Vaughan Williams’ First Symphony is a vast tapestry, setting Walt Whitman poetry about the sea. It was written between 1903 and 1909, two years of which the composer spent studying orchestration in Paris with Ravel. It incorporates French colour into the grand 19th-century English choral tradition, adding a hint of British folksong in the form of hornpipes and modal melodies.

Andrew Manze’s new recording has all the positive attributes of its predecessors: clarity and careful balancing of orchestral forces, beautiful solo playing and clean recording. Listen to how lovingly he shapes the symphony’s coda. Similar melting moments occur in the slow movement, while the Scherzo has plenty of pep. But is this enough? One essential this performance lacks is the sweep to drive this hybrid symphony in the first and last movements – something that occurs effortlessly in long-established readings by Boult and Previn. Compared to those, or to the knockout Telarc recording with Robert Spano, Manze’s Liverpudlian choir sounds less dynamic and further away. They make insufficient impact in a work where impact matters. The soloists also disappoint: Mark Stone pushes at forte and lacks gravitas, while Sarah Fox’s fluttery vibrato blends uneasily with the choir.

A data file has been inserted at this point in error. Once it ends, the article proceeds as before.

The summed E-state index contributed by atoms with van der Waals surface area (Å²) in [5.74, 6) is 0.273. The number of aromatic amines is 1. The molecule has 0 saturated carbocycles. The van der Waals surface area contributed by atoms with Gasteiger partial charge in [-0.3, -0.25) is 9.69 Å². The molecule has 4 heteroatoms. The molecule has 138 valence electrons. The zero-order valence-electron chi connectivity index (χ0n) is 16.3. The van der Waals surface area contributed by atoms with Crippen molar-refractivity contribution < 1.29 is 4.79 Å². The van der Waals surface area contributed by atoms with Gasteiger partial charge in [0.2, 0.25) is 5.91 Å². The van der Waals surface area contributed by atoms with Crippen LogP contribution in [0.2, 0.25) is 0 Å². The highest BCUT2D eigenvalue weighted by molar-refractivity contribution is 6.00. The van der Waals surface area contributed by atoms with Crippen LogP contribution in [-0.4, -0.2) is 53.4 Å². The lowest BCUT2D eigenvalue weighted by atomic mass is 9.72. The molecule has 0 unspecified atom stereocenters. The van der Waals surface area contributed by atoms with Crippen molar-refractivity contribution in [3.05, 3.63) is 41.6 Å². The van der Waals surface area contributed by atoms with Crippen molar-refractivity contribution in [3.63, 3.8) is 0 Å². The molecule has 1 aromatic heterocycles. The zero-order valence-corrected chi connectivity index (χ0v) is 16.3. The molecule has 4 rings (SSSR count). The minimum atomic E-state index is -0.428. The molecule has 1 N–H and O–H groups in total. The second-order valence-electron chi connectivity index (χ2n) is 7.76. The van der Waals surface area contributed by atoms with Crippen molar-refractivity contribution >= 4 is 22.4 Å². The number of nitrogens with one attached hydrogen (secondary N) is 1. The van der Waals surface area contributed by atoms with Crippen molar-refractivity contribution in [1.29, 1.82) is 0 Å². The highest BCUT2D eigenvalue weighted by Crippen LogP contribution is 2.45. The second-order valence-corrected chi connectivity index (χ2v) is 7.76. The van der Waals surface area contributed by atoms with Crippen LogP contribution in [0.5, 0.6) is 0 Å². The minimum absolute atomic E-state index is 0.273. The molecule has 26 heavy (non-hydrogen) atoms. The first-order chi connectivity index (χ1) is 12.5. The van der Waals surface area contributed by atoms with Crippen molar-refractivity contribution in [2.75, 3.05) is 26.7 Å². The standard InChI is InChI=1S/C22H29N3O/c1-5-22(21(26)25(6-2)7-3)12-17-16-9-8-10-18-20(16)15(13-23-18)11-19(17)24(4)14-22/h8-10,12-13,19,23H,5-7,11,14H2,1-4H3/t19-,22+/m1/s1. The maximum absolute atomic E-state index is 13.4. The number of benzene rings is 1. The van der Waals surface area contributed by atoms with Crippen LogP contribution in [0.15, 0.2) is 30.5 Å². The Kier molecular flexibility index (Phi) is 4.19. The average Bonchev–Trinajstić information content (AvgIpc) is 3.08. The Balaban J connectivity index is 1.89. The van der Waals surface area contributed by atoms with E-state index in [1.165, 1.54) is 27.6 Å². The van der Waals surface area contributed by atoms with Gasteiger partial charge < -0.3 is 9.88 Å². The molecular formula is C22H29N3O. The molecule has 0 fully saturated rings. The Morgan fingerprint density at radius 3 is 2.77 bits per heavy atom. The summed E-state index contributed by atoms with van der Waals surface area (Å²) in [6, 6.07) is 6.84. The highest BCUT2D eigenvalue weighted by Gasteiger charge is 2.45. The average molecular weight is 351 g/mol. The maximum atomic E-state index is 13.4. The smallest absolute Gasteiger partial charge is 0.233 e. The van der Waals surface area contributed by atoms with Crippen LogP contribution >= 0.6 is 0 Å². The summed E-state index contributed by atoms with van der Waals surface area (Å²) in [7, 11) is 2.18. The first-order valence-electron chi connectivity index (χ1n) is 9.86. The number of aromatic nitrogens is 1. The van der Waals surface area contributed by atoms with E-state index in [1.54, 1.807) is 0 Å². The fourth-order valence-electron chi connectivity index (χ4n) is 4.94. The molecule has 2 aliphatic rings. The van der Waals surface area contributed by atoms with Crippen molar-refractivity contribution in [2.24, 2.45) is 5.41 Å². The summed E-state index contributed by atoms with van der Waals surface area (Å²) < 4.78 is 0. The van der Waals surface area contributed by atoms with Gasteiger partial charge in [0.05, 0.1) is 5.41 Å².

However, violinist James Ehnes’ playing in The Lark Ascending is absolutely exquisite, and the orchestra shines in both works.

Composer: Vaughan Williams
Composition: A Sea Symphony, The Lark Ascending
Performer: Royal Liverpool PO/Manze
Catalogue Number: ONYX ONYX4185

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